The key to reducing the backlash effect is to only use force when it is broadly viewed as legitimate, which means when it is based upon moral principles in which all parties believe.
In other words, force must be more than an excuse for pursuing purely selfish objectives.
The second argument is that these emergence revenge politics cannot be seen except as part and parcel of the emergence of a form of “revenge capitalism” marked by a horrific illogic that compounds the routine cruelties of capitalist exploitation with new pathological tendencies.
I offer a genealogy of revenge as a tool of the powerful, but one that consistently displaces the accusation of sick vengefulness onto those whom it oppresses and colonizes.
The likely result would be widespread resentment and hostility toward the police and government in general.
Similarly, because the use of military force for conquest is widely seen as illegitimate, it is likely to produce an intense backlash effect.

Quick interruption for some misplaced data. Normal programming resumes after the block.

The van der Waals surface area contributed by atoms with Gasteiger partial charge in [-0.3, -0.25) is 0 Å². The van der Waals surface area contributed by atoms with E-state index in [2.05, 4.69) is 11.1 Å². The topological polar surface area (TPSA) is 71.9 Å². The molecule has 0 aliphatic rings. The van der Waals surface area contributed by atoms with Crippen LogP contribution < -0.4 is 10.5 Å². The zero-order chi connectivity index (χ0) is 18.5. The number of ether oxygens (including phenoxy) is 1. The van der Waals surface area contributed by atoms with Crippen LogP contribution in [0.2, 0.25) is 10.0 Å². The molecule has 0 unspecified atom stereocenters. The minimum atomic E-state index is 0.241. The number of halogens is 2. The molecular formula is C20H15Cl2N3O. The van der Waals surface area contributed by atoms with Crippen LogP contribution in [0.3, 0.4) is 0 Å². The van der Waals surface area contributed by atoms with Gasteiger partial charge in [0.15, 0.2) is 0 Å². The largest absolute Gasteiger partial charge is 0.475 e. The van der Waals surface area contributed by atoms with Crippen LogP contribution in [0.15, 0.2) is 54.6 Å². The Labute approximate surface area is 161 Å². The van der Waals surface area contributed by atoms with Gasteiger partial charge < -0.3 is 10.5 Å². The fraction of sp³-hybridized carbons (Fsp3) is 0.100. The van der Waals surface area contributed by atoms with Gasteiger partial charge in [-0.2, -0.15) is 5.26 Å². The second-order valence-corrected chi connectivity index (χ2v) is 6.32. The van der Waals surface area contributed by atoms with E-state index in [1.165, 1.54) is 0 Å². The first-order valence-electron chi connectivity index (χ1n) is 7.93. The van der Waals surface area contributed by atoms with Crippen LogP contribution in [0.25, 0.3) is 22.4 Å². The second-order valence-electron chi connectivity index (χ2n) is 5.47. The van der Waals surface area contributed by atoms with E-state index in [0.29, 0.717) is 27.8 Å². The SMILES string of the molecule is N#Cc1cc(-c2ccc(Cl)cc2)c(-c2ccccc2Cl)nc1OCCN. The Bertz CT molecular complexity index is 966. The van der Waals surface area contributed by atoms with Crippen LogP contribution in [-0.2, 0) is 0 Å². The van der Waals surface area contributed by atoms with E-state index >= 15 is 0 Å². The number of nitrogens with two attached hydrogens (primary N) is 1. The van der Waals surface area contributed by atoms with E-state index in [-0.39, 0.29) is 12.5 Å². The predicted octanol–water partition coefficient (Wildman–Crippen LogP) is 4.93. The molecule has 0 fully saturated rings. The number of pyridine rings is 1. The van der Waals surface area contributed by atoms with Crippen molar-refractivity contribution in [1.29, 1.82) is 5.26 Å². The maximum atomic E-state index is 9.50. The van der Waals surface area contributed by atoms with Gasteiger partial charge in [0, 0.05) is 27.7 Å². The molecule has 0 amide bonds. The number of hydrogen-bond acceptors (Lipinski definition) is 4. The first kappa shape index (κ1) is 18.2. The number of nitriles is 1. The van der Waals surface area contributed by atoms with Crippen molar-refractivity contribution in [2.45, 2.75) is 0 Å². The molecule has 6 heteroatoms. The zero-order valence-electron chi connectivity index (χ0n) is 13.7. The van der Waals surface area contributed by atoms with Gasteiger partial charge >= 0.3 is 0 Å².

Even if the target group submits to the threat or use of force, they are likely to become resentful, and will work to build up their power so they can resist or challenge their opponents at a later time.
This is what we refer to as the "backlash effect," the tendency of the victim group to lash out against the threatening party once it has gained the power and means to do so.
If this sort of cycle continues, conflict is likely to become increasingly destructive, especially if both sides have military force at their disposal.
In May of 2004, a group linked to al-Qa'ida released a video showing five of its members beheading an American businessman in Iraq, in what it said was revenge for the abuse of prisoners at Abu Ghraib jail by US troops.